Life Insurance Company Ratings Explained

Life insurance and annuities have always been considered to be among the safest of all financial instruments. Even as banks were being shuttered during the Great Depression resulting in people losing their life’s savings, life insurers emerged as the bed rock of financial security. Their preeminence as stable and safe financial institutions continues to this day thanks, in part, to the vigilance of the independent ratings firms that keeps the pressure on all life insurers to perform at their financial best. The ratings that these companies assign to life insurance companies provide the public with the insight it needs to be able to determine their relative strength.

A Host of Rating Firms to Keep Watch

All financial institutions are thoroughly analyzed and evaluated by several rating firms, including Standard and Poor’s and Moody’s. The life insurance industry has the eyes of one additional rating firm on it dedicated exclusively to rating and ranking life insurance companies for their financial strength, and that is A.M. Best which has been doing its work for over one hundred years.

Each ratings firm applies its own distinct methodology and criteria for evaluating life insurers, so their rankings may not correlate with one another. But all strive to achieve the same purpose and that is to conduct as thorough an analysis as possible of the balance sheets, income statements, general accounts, and business prospects of each insurer to provide a clear picture of their current financial condition as well as their ability to deliver on their obligations in the future. The product of their process is a complete financial analysis of each company and an assigned rating of their relative strength within the ratings category.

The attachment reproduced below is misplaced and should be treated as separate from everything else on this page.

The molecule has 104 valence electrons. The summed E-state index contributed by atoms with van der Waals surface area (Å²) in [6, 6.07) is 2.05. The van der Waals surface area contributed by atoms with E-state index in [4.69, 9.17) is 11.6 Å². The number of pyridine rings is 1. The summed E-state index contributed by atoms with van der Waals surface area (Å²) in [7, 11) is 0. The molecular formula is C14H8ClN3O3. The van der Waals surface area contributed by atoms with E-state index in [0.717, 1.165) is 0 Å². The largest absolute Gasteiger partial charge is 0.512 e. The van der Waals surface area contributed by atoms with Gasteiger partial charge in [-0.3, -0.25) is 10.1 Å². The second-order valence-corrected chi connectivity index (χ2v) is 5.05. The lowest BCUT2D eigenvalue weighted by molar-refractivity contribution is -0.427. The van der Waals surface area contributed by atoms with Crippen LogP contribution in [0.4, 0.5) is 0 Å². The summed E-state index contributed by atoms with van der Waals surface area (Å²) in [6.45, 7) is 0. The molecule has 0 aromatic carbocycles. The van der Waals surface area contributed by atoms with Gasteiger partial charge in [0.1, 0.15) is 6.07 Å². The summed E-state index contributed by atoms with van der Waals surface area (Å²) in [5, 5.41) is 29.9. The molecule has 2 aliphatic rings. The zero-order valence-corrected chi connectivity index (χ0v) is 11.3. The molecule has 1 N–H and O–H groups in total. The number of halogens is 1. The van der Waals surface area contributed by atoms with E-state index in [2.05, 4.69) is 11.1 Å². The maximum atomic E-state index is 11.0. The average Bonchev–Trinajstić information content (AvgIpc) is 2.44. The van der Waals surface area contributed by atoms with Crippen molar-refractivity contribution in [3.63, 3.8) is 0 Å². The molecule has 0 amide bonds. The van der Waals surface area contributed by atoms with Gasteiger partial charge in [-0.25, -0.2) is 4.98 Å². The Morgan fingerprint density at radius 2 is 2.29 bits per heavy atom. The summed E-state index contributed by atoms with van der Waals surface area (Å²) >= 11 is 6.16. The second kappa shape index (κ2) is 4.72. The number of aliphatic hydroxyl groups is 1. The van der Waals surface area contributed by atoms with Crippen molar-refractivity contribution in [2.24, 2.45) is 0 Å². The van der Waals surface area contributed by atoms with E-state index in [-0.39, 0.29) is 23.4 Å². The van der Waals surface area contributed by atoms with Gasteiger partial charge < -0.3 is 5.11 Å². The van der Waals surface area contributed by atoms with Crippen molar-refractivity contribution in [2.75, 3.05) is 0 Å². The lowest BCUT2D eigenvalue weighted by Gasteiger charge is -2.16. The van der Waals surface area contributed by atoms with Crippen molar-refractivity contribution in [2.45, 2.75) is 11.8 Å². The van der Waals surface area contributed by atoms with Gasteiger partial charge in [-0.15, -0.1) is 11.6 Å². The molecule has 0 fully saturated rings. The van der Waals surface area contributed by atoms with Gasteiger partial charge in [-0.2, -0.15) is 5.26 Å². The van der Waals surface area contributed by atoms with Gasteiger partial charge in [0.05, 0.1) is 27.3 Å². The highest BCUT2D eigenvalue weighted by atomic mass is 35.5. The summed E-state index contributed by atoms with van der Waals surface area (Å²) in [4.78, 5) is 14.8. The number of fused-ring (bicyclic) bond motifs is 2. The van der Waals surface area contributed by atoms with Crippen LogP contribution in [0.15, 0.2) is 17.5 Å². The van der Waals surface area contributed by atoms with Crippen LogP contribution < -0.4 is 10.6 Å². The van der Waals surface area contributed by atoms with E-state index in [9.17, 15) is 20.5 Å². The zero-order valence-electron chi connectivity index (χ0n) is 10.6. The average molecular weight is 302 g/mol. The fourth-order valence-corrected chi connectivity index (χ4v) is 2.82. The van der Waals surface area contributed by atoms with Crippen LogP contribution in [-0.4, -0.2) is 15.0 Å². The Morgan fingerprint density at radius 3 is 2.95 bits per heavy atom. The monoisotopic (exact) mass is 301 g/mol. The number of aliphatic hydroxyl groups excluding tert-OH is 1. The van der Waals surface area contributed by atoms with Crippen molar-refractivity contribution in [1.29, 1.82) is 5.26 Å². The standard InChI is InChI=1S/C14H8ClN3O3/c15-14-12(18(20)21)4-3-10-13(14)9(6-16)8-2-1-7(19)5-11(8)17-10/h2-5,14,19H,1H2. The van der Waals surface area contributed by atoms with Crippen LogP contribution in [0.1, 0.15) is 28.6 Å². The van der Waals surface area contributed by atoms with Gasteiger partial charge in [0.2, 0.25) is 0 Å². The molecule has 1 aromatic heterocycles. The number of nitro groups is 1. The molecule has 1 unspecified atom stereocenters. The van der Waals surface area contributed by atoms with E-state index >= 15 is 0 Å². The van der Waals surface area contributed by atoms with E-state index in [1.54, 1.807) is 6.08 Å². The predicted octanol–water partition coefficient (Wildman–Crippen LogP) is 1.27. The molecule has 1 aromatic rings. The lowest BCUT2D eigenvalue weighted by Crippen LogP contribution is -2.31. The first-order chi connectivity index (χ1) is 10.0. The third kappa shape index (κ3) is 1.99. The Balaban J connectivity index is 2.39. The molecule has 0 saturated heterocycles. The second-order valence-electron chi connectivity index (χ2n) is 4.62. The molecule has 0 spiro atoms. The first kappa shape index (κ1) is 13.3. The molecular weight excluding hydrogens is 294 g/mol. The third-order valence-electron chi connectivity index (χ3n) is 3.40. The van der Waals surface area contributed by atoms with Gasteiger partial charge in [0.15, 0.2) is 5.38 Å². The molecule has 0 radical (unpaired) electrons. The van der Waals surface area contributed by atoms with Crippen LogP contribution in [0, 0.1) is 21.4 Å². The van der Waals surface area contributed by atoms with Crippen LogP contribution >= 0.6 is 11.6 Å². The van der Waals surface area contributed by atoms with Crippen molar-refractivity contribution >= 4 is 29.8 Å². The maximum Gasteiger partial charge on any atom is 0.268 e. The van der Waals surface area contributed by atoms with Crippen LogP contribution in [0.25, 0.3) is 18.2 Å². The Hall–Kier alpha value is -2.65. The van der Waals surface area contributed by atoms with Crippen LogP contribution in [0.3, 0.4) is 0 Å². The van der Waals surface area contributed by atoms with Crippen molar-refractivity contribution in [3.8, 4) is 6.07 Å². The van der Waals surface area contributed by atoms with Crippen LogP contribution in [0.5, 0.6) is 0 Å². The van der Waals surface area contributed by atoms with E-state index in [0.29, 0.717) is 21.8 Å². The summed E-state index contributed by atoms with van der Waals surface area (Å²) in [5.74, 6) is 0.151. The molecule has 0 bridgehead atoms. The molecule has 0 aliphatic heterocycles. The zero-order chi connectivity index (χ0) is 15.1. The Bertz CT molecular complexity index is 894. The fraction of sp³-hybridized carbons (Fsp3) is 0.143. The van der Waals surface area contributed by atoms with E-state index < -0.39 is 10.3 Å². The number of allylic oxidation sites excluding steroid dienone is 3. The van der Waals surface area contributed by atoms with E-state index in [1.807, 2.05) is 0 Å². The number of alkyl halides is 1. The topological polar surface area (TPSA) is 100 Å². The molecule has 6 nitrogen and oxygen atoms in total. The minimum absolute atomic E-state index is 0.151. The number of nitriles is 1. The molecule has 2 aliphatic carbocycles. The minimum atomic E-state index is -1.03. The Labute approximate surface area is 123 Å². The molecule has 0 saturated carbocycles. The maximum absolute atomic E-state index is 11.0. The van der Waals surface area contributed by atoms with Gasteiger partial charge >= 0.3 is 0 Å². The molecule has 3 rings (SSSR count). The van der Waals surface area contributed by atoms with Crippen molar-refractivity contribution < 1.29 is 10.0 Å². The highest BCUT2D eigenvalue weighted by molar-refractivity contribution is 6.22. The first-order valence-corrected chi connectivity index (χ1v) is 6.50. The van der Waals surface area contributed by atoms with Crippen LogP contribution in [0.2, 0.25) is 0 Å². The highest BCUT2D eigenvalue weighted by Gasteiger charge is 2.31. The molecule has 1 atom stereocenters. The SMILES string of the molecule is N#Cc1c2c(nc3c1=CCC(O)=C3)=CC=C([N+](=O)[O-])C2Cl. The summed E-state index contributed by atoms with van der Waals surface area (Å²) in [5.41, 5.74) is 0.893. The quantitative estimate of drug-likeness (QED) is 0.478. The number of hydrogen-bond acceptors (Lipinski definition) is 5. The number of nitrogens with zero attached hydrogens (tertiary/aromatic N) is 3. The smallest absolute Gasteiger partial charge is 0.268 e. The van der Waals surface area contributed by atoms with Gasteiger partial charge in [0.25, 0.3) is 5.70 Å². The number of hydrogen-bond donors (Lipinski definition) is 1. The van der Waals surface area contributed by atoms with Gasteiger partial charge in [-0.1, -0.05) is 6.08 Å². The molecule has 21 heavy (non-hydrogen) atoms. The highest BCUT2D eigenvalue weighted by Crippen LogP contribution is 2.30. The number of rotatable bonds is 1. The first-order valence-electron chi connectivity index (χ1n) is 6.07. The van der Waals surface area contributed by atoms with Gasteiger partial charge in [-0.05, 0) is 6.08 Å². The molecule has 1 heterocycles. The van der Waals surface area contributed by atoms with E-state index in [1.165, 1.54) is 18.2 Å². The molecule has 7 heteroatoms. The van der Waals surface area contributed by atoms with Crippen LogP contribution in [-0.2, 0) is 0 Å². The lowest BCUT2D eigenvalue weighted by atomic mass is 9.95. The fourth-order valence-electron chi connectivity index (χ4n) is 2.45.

Because of their differing methodology and criteria, the analysis and ratings of each rating company should be considered independently of one another. However, you will find that their ratings and their rankings are similar, so a life insurer that rates highly with one ratings firm will probably rate equally as well with another. There are a few instances where the ratings and rankings my diverge somewhat, but not by very much.

Generally, the higher the rating assigned to a life insurer, the higher the probability that the insurer will be able to meet its obligations even in poor economic conditions. Companies assigned lower ratings are suspected of having some issues related to their balance sheet or business prospects which raises questions as to their ability to withstand poor economic conditions. Again, the criteria differs from one ratings firm to another.

The Meaning Behind the Ratings

Here is an overview of how the firms apply the ratings and the meaning behind them. The definitions are supplied by the ratings firms. Only the higher ratings are presented here. The lower ratings supplied by each of the rating firms imply that the life insurer would be vulnerable in deteriorating economic conditions:

A.M. Best

A++ and A+ (Superior):The company has demonstrated superior overall performance and has a very strong ability to meet its obligations to policyholders over a long period of time.
A and A- (Excellent):The company has demonstrated excellent overall performance and has a strong ability to meet its obligations to policyholders over a long period of time.